For Australia to continue to improve the economic wellbeing of women and strive for financial equality, the momentum of progress must be sustained, even accelerated in some areas, well beyond the pace achieved over 2019.
This is something I know for certain after spending weeks analysing data for the latest Financy Women’s Index, which showed the December quarter basically saved the year from going down as the worst in a decade for women’s financial progress.
So what happened?
Australian women broke a number of key records in 2019 including in female workforce participation, record lows in the gender pay and superannuation gaps, a record low in the unpaid work gender gap and a key target finally being surpassed for female board representation on the ASX 200.
Outside of statistics, we also saw major headlines of female role models achieving Australian firsts particularly with pay. These included Macquarie Group boss Shemara Wikramanayake becoming the first female to top the highest paid CEO list, while in sport Australian tennis sensation Ash Barty took home the biggest winner’s cheque for a tournament in tennis history, and the Matildas soccer team receive guaranteed pay equality with the Socceroos.
Honestly as we continue to pursue economic equality for Australia, I find myself saying: what more could we want for women than a number of wins like these on the board?
The answer to that for me is all about the actual pace of progress.
For all the gains we made last year, the pace of improvement still went backwards on a number of fronts.
- The pace of ASX 200 female director appointments slowed to a decade low despite the achievement of a key 30% gender diversity target.
- The annual pace of closing the gender pay gap was the slowest in a decade.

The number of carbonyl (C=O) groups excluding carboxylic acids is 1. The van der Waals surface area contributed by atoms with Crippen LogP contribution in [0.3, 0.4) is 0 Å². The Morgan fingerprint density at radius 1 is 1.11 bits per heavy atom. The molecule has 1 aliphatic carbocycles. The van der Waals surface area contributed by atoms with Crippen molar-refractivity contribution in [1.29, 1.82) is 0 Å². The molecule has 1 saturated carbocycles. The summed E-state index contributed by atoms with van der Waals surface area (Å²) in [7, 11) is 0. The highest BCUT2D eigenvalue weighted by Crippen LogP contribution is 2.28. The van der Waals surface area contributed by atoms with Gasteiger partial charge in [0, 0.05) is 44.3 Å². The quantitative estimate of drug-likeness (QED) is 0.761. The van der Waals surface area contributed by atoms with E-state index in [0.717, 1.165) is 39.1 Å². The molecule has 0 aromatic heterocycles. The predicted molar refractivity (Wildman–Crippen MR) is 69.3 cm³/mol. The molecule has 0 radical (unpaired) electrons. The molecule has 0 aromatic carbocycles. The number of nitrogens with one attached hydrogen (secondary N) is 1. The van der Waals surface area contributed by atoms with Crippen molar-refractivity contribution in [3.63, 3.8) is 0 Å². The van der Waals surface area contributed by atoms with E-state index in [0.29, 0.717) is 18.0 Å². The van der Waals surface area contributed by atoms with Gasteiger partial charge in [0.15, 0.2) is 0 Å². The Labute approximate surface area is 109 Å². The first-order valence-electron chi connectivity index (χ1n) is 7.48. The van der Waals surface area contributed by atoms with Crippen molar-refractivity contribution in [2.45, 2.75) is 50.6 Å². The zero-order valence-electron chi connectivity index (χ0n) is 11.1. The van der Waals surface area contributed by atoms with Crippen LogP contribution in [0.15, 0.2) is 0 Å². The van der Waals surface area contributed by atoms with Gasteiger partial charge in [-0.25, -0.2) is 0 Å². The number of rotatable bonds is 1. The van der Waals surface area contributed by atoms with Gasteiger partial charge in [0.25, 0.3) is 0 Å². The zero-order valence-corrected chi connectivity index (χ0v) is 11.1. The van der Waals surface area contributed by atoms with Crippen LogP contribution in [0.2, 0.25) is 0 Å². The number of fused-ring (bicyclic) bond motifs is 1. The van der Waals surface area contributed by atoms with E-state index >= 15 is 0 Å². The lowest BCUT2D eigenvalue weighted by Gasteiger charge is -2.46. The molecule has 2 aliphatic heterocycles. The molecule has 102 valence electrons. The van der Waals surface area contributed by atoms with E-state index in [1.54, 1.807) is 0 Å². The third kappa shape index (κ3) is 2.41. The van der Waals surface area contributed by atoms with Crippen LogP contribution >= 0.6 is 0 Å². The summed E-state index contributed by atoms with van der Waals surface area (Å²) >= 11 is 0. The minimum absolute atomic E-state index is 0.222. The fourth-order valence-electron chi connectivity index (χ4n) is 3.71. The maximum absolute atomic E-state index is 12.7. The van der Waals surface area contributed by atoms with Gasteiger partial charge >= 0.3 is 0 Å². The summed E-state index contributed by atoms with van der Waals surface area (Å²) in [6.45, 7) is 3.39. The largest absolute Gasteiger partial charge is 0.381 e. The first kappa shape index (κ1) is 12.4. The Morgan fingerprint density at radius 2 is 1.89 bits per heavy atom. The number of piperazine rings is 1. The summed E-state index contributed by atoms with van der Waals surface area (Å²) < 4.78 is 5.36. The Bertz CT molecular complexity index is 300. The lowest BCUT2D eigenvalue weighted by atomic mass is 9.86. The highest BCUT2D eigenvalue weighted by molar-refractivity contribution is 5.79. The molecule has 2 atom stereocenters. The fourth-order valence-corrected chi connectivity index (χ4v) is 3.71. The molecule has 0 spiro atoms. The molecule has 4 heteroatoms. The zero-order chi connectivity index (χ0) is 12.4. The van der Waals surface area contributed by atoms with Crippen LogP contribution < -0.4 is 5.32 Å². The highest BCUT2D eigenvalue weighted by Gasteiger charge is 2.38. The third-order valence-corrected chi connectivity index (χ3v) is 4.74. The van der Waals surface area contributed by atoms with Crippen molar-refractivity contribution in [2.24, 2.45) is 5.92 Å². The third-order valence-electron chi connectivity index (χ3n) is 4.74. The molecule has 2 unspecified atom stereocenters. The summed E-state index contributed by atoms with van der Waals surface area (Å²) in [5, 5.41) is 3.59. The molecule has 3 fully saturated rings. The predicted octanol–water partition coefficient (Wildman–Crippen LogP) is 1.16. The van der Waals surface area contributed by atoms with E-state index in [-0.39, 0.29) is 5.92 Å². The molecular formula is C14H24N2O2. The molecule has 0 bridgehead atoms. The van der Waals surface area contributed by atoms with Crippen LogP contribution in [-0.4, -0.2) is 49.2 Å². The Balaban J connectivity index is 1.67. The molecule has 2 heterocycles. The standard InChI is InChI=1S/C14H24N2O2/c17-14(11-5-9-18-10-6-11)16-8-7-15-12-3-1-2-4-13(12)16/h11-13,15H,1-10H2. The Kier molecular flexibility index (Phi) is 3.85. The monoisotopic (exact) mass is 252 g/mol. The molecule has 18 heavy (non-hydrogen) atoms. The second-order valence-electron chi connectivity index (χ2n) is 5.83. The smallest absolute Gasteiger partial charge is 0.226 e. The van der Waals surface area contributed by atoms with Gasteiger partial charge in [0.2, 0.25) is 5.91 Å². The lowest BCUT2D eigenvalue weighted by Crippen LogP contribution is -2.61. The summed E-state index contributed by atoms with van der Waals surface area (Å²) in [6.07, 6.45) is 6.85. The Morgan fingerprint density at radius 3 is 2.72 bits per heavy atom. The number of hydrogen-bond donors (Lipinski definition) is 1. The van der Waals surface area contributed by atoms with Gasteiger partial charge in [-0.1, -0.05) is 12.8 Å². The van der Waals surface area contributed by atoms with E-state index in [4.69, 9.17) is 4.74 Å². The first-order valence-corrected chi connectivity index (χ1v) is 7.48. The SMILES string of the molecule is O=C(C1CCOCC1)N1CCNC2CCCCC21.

- The female underemployment rate was better in 2009 than it is today.
- Highest paying sectors of the economy Mining and Information Technology (IT) employed more men than women as a percentage in 2019.
What’s clear is that there are still significant obstacles that are holding back the economic progress of women.
The worry for me now in 2020 is that as we achieve some wins and as media coverage of success stories and the gender pay gap increases, we must ensure that complacency doesn’t give rise to a She’ll be right way of thinking.
So to build on the current record momentum of the 2019 financial progress score as measured by the Financy Women’s Index, there are six things I’d like to see happen in 2020.
- The pace of ASX 200 female director appointments to grow by 2 percentage points.
- The gender pay gap to reduce by a minimum of 1 percentage point.
- Female underemployment to decline by 0.7 percentage points
- The gender gap in unpaid work for couples regardless of children fall below 60%.
- Sustained tertiary enrolment growth in studies linked to higher pay outcomes for women.
- Increased female employment in higher paying sectors of the economy such as Mining and IT.
Achieving these milestones is not a matter of “fixing” women to ensure they get back to work after kids, and pursue studies or careers purely on the basis of financial gain, it’s a matter of broader support and initiatives from government and business that champion the progress of women to date, and which strive to do better than ever for future generations.